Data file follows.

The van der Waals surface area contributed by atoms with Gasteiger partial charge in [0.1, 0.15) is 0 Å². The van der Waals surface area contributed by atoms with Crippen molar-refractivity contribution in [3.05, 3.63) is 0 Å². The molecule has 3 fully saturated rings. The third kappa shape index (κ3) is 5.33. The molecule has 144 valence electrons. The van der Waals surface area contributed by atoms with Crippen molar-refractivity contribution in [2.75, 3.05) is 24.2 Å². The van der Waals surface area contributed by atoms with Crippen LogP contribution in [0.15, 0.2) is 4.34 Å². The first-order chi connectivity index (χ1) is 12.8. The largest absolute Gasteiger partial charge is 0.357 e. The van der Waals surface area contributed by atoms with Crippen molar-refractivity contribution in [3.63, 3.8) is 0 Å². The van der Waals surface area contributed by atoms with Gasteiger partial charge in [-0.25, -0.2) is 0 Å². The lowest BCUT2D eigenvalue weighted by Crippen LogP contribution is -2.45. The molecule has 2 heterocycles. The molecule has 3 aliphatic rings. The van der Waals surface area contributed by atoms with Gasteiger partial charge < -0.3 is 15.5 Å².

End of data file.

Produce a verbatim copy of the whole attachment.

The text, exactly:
The van der Waals surface area contributed by atoms with Gasteiger partial charge in [0.1, 0.15) is 0 Å². The van der Waals surface area contributed by atoms with Crippen molar-refractivity contribution in [3.05, 3.63) is 0 Å². The molecule has 3 fully saturated rings. The third kappa shape index (κ3) is 5.33. The molecule has 144 valence electrons. The van der Waals surface area contributed by atoms with Crippen molar-refractivity contribution in [2.75, 3.05) is 24.2 Å². The van der Waals surface area contributed by atoms with Crippen LogP contribution in [0.15, 0.2) is 4.34 Å². The first-order chi connectivity index (χ1) is 12.8. The largest absolute Gasteiger partial charge is 0.357 e. The van der Waals surface area contributed by atoms with Crippen molar-refractivity contribution in [3.63, 3.8) is 0 Å². The van der Waals surface area contributed by atoms with Gasteiger partial charge in [-0.25, -0.2) is 0 Å². The lowest BCUT2D eigenvalue weighted by Crippen LogP contribution is -2.45. The molecule has 2 heterocycles. The molecule has 3 aliphatic rings. The van der Waals surface area contributed by atoms with Gasteiger partial charge < -0.3 is 15.5 Å².